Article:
The short answer is YES! You absolutely can believe Taye Diggs and that’s the whole point of this episode! We ask the question “What makes an actor ‘believable’?” And, the actor we’re using for demonstration purposes in this episode is the terrific Taye Diggs who, it just so happens, Gil (Adler) has cast twice. The reason Gil’s cast Taye twice is because Gil loves how believable Taye is. If an audience doesn’t believe an actor, nothing the writers or directors do (or have done) will matter. So, regardless of anything else an actor brings to work each day, nothing is anywhere near as important as believability.
From a film or TV producer’s POV, we don’t want actors to act. The camera will see it and we’ll just have to cut it all out. There are differences between acting on the stage and acting for the camera. Does stage training make actors better at acting for the camera? Spoiler alert: we think so – and Taye’s the perfect example of what theatrical training brings to any actor’s A-game. That’s their “acting game” of course.
On the film side, Taye’s shown off his song and dance chops in both “Chicago” and “Rent”. Taye was repeating for the camera the role he’d originated on Broadway. Taye also got Stella back her groove and, as we said above, he’s worked twice for Gil. One of those times was in the horror movie “House On Haunted Hill”.
For a little while – back in the late 990’s and early 2000’s, Gil produced a series of horror films for Dark Castle Entertainment – a company Bob Zemeckis and Joel Silver created. Dark Castle focused on remaking the films of 1950’s horror maestro William Castle. In the 1940’s and 50’s Castle churned out a ton of pulp titles like “The Crime Doctor’s Warning”, “Johnny Stool Pigeon”, “Slaves Of Babylon” and “New Orleans Uncensored”.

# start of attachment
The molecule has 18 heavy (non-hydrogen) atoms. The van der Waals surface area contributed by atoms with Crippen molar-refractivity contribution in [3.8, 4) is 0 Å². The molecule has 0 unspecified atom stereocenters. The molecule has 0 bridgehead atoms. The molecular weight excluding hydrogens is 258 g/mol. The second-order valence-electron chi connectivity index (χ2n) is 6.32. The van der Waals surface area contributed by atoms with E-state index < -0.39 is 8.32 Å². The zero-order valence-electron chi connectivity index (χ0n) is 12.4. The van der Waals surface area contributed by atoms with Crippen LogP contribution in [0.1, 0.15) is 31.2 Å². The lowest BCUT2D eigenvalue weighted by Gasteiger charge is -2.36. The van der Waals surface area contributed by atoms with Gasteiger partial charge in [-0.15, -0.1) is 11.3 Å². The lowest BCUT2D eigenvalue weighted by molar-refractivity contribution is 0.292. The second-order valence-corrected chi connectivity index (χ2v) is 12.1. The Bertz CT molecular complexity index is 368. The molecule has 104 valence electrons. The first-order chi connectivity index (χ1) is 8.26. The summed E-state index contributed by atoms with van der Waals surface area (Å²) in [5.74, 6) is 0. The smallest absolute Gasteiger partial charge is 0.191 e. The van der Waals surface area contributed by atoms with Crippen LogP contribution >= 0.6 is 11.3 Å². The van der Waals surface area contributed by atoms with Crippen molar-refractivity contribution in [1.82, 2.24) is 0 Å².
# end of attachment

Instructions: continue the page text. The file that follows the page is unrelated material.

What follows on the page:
Castle excelled at horror. But, he didn’t approach horror – or movie-making – in a conventional way. He loved using gimmicks to market his movies. Hell, Castle built the marketing gimmicks right into the movies themselves. Right into the movie theaters themselves.
Castle’s “The Tingler” is about a scientist who discovers that a parasite called a “tingler” lives inside human beings, feeding on their fear. A person can tell a tingler’s present because they can feel their spine tingling. To achieve that effect in reality, Castle installed vibrating devices in the movie theater seats showing his movie.
In his “House on Haunted Hill”, Castle equipped some theaters with a technology he called “Emergo“. Emergo was a plastic skeleton emerging from a hiding place and flying at the audience, scaring the crap out of them.
Goofy, yes. But, it worked. The audience loved it. They believed. And believing is everything.
We’ll talk about how “believing” happens. Along the way, Taye will also talk about working on Broadway, the joys of being “theatrical”, how much he loved his years at Syracuse University and how much Gil hated it by comparison (they’re both alums). We’ll talk a lot about acting. About what makes an actor “believable”.
Can we believe Taye Diggs?
We repeat our earlier answer (a little more emphatically) – not just YES, but “HELL, YES!!!” Want proof? Listen in!